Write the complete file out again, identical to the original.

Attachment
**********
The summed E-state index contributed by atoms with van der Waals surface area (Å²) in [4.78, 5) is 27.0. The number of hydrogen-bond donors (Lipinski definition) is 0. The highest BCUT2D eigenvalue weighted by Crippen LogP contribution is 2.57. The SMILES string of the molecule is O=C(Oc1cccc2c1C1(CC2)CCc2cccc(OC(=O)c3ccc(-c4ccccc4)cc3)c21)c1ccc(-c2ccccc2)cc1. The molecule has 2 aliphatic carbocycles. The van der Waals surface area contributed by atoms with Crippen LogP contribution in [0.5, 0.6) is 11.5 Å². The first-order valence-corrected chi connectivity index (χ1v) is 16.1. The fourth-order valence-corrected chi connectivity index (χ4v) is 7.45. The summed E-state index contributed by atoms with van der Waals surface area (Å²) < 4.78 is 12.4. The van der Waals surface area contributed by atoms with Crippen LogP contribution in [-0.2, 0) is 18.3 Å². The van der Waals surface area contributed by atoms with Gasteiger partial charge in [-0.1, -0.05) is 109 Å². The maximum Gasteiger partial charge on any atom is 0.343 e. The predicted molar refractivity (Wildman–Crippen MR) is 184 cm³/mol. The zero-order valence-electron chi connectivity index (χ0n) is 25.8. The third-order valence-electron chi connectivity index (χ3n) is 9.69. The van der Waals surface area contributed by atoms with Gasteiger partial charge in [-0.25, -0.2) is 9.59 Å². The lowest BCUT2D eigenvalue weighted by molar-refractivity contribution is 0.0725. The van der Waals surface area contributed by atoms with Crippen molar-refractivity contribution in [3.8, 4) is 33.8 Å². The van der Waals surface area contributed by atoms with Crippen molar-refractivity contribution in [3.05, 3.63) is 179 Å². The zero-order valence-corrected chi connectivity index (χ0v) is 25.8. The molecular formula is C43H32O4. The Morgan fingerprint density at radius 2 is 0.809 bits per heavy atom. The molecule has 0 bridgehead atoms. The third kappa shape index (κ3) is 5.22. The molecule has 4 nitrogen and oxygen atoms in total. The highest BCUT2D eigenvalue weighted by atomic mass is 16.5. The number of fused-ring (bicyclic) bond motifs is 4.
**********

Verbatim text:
The summed E-state index contributed by atoms with van der Waals surface area (Å²) in [4.78, 5) is 27.0. The number of hydrogen-bond donors (Lipinski definition) is 0. The highest BCUT2D eigenvalue weighted by Crippen LogP contribution is 2.57. The SMILES string of the molecule is O=C(Oc1cccc2c1C1(CC2)CCc2cccc(OC(=O)c3ccc(-c4ccccc4)cc3)c21)c1ccc(-c2ccccc2)cc1. The molecule has 2 aliphatic carbocycles. The van der Waals surface area contributed by atoms with Crippen LogP contribution in [0.5, 0.6) is 11.5 Å². The first-order valence-corrected chi connectivity index (χ1v) is 16.1. The fourth-order valence-corrected chi connectivity index (χ4v) is 7.45. The summed E-state index contributed by atoms with van der Waals surface area (Å²) < 4.78 is 12.4. The van der Waals surface area contributed by atoms with Crippen LogP contribution in [-0.2, 0) is 18.3 Å². The van der Waals surface area contributed by atoms with Gasteiger partial charge in [-0.1, -0.05) is 109 Å². The maximum Gasteiger partial charge on any atom is 0.343 e. The predicted molar refractivity (Wildman–Crippen MR) is 184 cm³/mol. The zero-order valence-electron chi connectivity index (χ0n) is 25.8. The third-order valence-electron chi connectivity index (χ3n) is 9.69. The van der Waals surface area contributed by atoms with Gasteiger partial charge in [-0.25, -0.2) is 9.59 Å². The lowest BCUT2D eigenvalue weighted by molar-refractivity contribution is 0.0725. The van der Waals surface area contributed by atoms with Crippen molar-refractivity contribution in [3.8, 4) is 33.8 Å². The van der Waals surface area contributed by atoms with Crippen molar-refractivity contribution in [3.05, 3.63) is 179 Å². The zero-order valence-corrected chi connectivity index (χ0v) is 25.8. The molecular formula is C43H32O4. The Morgan fingerprint density at radius 2 is 0.809 bits per heavy atom. The molecule has 0 bridgehead atoms. The third kappa shape index (κ3) is 5.22. The molecule has 4 nitrogen and oxygen atoms in total. The highest BCUT2D eigenvalue weighted by atomic mass is 16.5. The number of fused-ring (bicyclic) bond motifs is 4.